The Misson: Keeping students fit
Next week Fairland West Elementary has slated a “Fairland Fitness Fun Friday” to kick off the school’s participation this year in St. Mary’s Medical Center HEART Program. This program comes from the acronym of Helping Educators Attack Cardiovascular Risk Factors.
The goal Fairland wants to attack is making sure their young students know all they can about staying healthy now and in their future. Three years ago the school, with parental permission, brought in a team of health professionals to screen the students for obesity, high blood pressure and high cholesterol.
The results were not all that the school wanted to hear so educators accepted the challenge and developed a variety of programs that would teach the youngsters the importance of exercise and good nutrition.
On Friday Nathan Speed, Fairland physical education and health instructor, along with teachers and parent volunteers, will take students through their exercise paces in fun and information-filled activities such as jump rope, hula hoop, a tug of war and an obstacle course.
“Many of our students participate in sports such as soccer, football, basketball, gymnastics and cheerleading,” Teresa Johnson, school principal, said. “Every child needs to exercise regularly. Our goal is to provide a safe and caring environment to help our students develop to the best of their mental and physical ability. Our school is fortunate to have the support of the parents in these endeavors.”
Fairland’s situation is far from unique. Poor exercise and eating habits have turned the weight issue for young people in this country into an epidemic.
One out of three American children is deemed overweight or obese. The culprits are multiple: too much high caloric and fat laden fast food; too much time in front of television sets and computers; too few family meals with low-fat meats, vegetables and fruits; and too little time doing basic calorie-consuming activities.
And Fairland is not the only school district that is squaring off with this health issue.
Throughout the public and parochial school districts in Lawrence County are programs, clubs and one-on-ones to make their children heart and body healthy now and throughout their adulthood.
Last year Chesapeake Middle School instituted a Walking Club, where students were encouraged to stay after school to walk, either on the outdoor track or inside the school building.
“We had members from all four grade levels,” Cecili Nida, teacher at Chesapeake Middle, said. “Anything I do at the middle school is to raise awareness of their lifestyle. How much more time they are sitting in front of a screen and not doing. The concept is to get them to move more.”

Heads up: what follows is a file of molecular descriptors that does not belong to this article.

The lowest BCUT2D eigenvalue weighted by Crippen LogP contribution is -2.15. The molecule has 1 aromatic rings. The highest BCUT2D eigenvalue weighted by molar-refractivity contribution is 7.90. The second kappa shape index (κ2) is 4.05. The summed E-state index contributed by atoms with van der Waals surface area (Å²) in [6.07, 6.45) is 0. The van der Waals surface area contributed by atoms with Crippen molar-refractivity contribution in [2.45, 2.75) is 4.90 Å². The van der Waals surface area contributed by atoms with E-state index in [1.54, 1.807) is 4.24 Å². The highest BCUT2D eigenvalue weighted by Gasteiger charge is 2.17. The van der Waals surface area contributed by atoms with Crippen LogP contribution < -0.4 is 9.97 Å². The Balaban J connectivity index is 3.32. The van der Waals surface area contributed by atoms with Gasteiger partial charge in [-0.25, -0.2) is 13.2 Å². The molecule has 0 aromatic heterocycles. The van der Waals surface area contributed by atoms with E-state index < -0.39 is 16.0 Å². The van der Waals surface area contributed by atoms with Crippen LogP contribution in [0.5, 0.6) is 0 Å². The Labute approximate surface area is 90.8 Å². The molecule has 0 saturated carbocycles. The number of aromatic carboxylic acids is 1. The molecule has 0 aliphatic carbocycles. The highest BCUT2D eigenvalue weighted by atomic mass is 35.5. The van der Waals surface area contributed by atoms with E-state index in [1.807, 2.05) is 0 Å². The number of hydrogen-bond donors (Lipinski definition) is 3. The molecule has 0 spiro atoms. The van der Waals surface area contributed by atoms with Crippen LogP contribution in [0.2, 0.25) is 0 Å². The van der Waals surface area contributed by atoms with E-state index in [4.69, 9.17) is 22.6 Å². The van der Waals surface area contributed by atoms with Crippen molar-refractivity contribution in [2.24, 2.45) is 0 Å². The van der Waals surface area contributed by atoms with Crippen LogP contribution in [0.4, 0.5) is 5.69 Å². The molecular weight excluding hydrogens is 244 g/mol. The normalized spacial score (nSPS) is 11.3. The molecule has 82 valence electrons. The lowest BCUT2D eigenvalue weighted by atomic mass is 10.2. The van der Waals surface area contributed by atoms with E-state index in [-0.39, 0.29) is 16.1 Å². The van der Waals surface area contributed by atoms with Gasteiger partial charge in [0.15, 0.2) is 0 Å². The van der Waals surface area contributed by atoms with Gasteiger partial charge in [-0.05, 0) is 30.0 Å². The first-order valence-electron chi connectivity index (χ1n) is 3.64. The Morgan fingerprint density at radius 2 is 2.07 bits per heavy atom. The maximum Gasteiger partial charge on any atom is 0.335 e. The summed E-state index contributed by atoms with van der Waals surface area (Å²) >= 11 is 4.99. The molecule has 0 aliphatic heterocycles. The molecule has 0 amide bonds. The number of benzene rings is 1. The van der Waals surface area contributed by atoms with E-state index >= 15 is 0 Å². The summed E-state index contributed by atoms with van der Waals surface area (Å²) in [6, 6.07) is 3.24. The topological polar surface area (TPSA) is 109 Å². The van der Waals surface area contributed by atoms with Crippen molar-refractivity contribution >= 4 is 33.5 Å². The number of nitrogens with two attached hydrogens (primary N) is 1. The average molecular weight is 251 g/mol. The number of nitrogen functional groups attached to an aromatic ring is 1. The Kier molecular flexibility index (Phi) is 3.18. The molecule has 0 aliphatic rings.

Chesapeake is also a partner with St. Mary’s in the HEART program, where screenings are done at the first of a school year and then rechecked at the end of the year.
“So kids can see drastic changes,” Nida said. “If St. Mary’s sees it is necessary they will contact the parents directly. It is all confidential. We don’t see the results. … Our main desire at the middle schools is to make them aware. … Most of them are fine and dandy and get plenty of exercise, but there is a percentage who doesn’t understand.”
Five years ago, three students at Marshall University’s Medical School wanted to get the word out about childhood obesity, so they collected donations from the community to fund health fairs at elementary schools in Cabell County. The fairs were so successful, the med school applied for funding and created the “Let’s Get Moving Program.”
Now the program is two-pronged: health fairs at schools and intervention programs for young children who are overweight or obese.
At the fairs children are screened for weight issues at activity, nutrition and vital statistics stations.
“We send the data to the parents so they are aware,” Kayleigh Dye, coordinator of “Let’s Get Moving,” said.
The intervention program is open to children between the ages of 7 to 12 years old who have a body mass index measurement or BMI of 85 percentile or above.
BMI is calculated by comparing a child’s weight to his or her height.
“How much you weigh as to how tall you are,” Dye. “A percentile of 85 to 95 is overweight; 95 and above is obese.”
Children in the year-long intervention receive four free visits to a physician, a free membership to Huntington’s YMCA, opportunity to learn proper exercise with MU med students and nutritional advice.
“It is really important that they develop habits early in life,” Dye said. “They look to teachers and parents and community leaders as role models. These are things that will stick to them forever. When you develop habits in your child like enrolling the child in soccer or walking with them in the park, they are more likely to exercise when they are older. They know it is something they had fun doing.”
Cindy Brown is the nurse for Ironton Catholic Schools and approaches teaching the value of health lessons on two fronts. She works with King’s Daughters Medical Center in Ashland, Ky., on bringing in educational programs.
“They come talk about nutrition and how to have a healthy heart,” Brown said. “They have a heart challenge the kids like where they teach kids how to exercise.”
But assemblies are just one way Brown encourages healthy habits in the students; the individual approach is also effective, she said.
“A lot of time when I go into the lunchroom, I just one-on-one talk to them about what they are eating,” she said. “If mom packs cookies, they will eat the cookies first. I will talk to the little kids that now we have to eat our good food first. … What they do now carries through to their whole lives. It is so important for them to get good examples from their peers.”